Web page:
Can China's minority languages be saved?

By RANDI PEI, written for  |  March 27, 2013 at 2:52 PM
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BEIJING, March 27 -- With dark skin, large brown eyes, and a high-arched nose, Suo Lang Yang Jin, a junior at Peking University, can be easily identified as Tibetan. But her handwriting in Tibetan looks no better than a child's homework.

"My speaking and listening are OK, but I can hardly read and write Tibetan at all," she says with a shrug.

To get a better education and enter mainstream society, many students from China's 55 ethnic minorities have to master Mandarin, and their minority languages may suffer. The minorities, totaling 106 million people, make up nearly 8.4 percent of China's population; 53 minorities have their own languages, and 28 their own written characters. But according to a report published on the Chinese central government's website in 2004, only about 60 percent of minority people could communicate through their own languages.

Under the law governing regional autonomy, minorities have the right to use and develop their own languages, and local governments should try to have schools teach in minority languages. At least since 2008, there have been proposals to protect minority languages at the annual meetings of the National People's Congress and the Chinese People's Political Consultative Conference. Important government notices are published in five major minority languages, and in most minority regions, notices are published in Mandarin and the minority language.

Now, some minority students are also determined to save their languages.

Suo Lang Yang Jin, who started learning Tibetan characters six months ago, recently gave up studying from a borrowed elementary school textbook and turned to an electronic learning system and dictionary, which she says make it much easier and more interesting to learn.

Ge Lie, another student at PKU, is one of the major authors of the electronic dictionary, which can translate Tibetan, Chinese and English. He has been studying Tibetan by himself for more than eight years since leaving Tibet Autonomous Region when he was 12 for a better education. In school he could study Tibetan for just two hours a week. but now he is proud that his Tibetan is much better than most of his Tibetan friends'.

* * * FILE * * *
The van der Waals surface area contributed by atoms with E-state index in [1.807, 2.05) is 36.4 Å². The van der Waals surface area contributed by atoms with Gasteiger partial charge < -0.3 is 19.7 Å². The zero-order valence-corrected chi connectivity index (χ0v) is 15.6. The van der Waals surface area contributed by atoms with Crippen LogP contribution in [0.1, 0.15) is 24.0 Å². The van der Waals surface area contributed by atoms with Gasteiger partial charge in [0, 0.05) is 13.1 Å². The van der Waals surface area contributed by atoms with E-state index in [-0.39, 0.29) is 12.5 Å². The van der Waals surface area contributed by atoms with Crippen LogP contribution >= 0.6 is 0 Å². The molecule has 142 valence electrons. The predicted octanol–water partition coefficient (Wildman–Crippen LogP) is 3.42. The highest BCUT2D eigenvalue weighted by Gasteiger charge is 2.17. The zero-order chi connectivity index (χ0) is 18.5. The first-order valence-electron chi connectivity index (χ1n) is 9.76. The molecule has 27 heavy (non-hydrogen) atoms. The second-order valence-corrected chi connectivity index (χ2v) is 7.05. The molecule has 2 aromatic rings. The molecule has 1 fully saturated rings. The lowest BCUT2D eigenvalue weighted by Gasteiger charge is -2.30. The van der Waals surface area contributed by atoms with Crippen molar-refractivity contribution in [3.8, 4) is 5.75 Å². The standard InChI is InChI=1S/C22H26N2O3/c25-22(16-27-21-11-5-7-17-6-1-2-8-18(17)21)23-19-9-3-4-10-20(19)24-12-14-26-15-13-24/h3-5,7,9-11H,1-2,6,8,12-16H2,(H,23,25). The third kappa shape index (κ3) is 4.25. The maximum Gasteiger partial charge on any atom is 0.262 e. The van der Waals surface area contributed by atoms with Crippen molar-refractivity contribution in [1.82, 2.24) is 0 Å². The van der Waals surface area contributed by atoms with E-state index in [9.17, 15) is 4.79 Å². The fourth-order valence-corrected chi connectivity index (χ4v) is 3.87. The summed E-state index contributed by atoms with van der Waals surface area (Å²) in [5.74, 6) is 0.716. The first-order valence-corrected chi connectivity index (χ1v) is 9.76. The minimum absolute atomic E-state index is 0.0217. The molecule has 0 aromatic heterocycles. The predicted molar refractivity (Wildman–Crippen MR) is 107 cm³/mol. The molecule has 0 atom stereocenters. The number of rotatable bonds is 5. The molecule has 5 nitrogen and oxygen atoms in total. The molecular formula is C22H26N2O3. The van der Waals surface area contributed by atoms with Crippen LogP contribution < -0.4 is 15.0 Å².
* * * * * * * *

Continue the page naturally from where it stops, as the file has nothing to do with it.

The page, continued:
That is not enough for him.

"I want to affect my compatriots by providing more chances for them to learn our own language in the Mandarin-dominant environment in Beijing," he says.

Several Tibetan students majoring in Chinese-Tibetan translation at the Central University for Nationalities in Beijing spend their weekends visiting other universities as volunteer teachers.

"Now, many universities have Tibetan language learning workshops founded by Tibetan students," says Luo Sang Gong Qing, one of the volunteers.

Da La, an Inner Mongolian student attending college in Nanjing, founded a local Mongolian learning workshop. After two years' preparation and an investment of more than 1,000 yuan (about $160), she has now run a workshop successfully for a year, with four volunteer teachers and more than 30 students.

In the last four or five years, Da La said in a telephone interview, more Mongolian-language learning workshops have emerged in major cities, including Beijing, Shanghai, Guangzhou, Wuhan and Tianjin. Most are free.

"People's opinions have changed a lot," says Ni Ma Dun Zhu, a Tibetan studying sociology at PKU. "More and more people begin to notice the importance of learning our own language."

China's education system has two basic models for teaching minority languages: one using Mandarin as the form of instruction, with local languages taught as a second language, the other the reverse. Local governments' support for minority-language schools often depends on their financial resources.